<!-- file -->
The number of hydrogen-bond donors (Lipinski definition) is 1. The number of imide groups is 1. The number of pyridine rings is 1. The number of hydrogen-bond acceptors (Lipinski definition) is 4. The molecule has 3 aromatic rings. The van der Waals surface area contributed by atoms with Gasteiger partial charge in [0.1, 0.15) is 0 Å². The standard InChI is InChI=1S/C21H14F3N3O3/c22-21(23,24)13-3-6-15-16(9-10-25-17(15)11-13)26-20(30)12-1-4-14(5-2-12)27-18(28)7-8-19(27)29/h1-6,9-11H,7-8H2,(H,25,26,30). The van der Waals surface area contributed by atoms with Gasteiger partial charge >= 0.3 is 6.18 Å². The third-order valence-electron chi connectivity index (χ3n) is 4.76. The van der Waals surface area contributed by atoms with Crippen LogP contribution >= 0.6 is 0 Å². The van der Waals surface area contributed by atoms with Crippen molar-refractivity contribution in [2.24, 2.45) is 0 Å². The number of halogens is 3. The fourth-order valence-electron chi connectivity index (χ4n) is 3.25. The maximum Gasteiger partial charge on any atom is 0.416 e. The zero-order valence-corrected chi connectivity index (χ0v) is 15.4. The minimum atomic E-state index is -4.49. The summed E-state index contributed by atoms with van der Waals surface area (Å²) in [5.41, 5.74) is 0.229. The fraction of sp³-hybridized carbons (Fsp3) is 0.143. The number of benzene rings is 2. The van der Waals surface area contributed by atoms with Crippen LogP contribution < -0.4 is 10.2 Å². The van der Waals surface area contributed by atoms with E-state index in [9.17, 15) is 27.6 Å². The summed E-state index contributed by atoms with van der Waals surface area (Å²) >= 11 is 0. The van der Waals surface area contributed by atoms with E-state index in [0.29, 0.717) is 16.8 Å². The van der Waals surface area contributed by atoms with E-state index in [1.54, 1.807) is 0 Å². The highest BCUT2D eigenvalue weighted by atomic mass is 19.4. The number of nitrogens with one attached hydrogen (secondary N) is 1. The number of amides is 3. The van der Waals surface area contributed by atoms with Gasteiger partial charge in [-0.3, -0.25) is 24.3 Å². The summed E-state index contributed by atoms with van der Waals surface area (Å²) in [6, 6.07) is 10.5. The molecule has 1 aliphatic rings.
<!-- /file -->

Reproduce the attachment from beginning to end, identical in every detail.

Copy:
The number of hydrogen-bond donors (Lipinski definition) is 1. The number of imide groups is 1. The number of pyridine rings is 1. The number of hydrogen-bond acceptors (Lipinski definition) is 4. The molecule has 3 aromatic rings. The van der Waals surface area contributed by atoms with Gasteiger partial charge in [0.1, 0.15) is 0 Å². The standard InChI is InChI=1S/C21H14F3N3O3/c22-21(23,24)13-3-6-15-16(9-10-25-17(15)11-13)26-20(30)12-1-4-14(5-2-12)27-18(28)7-8-19(27)29/h1-6,9-11H,7-8H2,(H,25,26,30). The van der Waals surface area contributed by atoms with Gasteiger partial charge >= 0.3 is 6.18 Å². The third-order valence-electron chi connectivity index (χ3n) is 4.76. The van der Waals surface area contributed by atoms with Crippen LogP contribution >= 0.6 is 0 Å². The van der Waals surface area contributed by atoms with Crippen molar-refractivity contribution in [2.24, 2.45) is 0 Å². The number of halogens is 3. The fourth-order valence-electron chi connectivity index (χ4n) is 3.25. The maximum Gasteiger partial charge on any atom is 0.416 e. The zero-order valence-corrected chi connectivity index (χ0v) is 15.4. The minimum atomic E-state index is -4.49. The summed E-state index contributed by atoms with van der Waals surface area (Å²) in [5.41, 5.74) is 0.229. The fraction of sp³-hybridized carbons (Fsp3) is 0.143. The number of benzene rings is 2. The van der Waals surface area contributed by atoms with Crippen LogP contribution < -0.4 is 10.2 Å². The van der Waals surface area contributed by atoms with E-state index in [9.17, 15) is 27.6 Å². The summed E-state index contributed by atoms with van der Waals surface area (Å²) >= 11 is 0. The van der Waals surface area contributed by atoms with E-state index in [0.29, 0.717) is 16.8 Å². The van der Waals surface area contributed by atoms with E-state index in [1.54, 1.807) is 0 Å². The highest BCUT2D eigenvalue weighted by atomic mass is 19.4. The number of nitrogens with one attached hydrogen (secondary N) is 1. The number of amides is 3. The van der Waals surface area contributed by atoms with Gasteiger partial charge in [-0.3, -0.25) is 24.3 Å². The summed E-state index contributed by atoms with van der Waals surface area (Å²) in [6, 6.07) is 10.5. The molecule has 1 aliphatic rings.